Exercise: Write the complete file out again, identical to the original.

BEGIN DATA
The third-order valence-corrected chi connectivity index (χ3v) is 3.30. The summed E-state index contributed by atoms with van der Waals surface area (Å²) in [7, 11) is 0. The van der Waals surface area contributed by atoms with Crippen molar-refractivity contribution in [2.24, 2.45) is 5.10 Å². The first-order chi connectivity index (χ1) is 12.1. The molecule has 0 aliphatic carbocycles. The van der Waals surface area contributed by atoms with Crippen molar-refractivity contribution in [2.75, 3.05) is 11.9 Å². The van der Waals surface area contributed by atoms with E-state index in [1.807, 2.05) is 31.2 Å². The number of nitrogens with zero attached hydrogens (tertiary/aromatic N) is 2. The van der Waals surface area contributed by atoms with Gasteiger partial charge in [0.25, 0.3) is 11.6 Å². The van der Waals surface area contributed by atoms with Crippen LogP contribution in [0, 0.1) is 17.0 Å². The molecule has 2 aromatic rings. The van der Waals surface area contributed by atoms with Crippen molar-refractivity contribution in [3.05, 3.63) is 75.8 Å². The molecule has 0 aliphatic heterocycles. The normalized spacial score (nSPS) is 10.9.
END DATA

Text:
The third-order valence-corrected chi connectivity index (χ3v) is 3.30. The summed E-state index contributed by atoms with van der Waals surface area (Å²) in [7, 11) is 0. The van der Waals surface area contributed by atoms with Crippen molar-refractivity contribution in [2.24, 2.45) is 5.10 Å². The first-order chi connectivity index (χ1) is 12.1. The molecule has 0 aliphatic carbocycles. The van der Waals surface area contributed by atoms with Crippen molar-refractivity contribution in [2.75, 3.05) is 11.9 Å². The van der Waals surface area contributed by atoms with E-state index in [1.807, 2.05) is 31.2 Å². The number of nitrogens with zero attached hydrogens (tertiary/aromatic N) is 2. The van der Waals surface area contributed by atoms with Gasteiger partial charge in [0.25, 0.3) is 11.6 Å². The van der Waals surface area contributed by atoms with Crippen LogP contribution in [0, 0.1) is 17.0 Å². The molecule has 2 aromatic rings. The van der Waals surface area contributed by atoms with Crippen molar-refractivity contribution in [3.05, 3.63) is 75.8 Å². The molecule has 0 aliphatic heterocycles. The normalized spacial score (nSPS) is 10.9.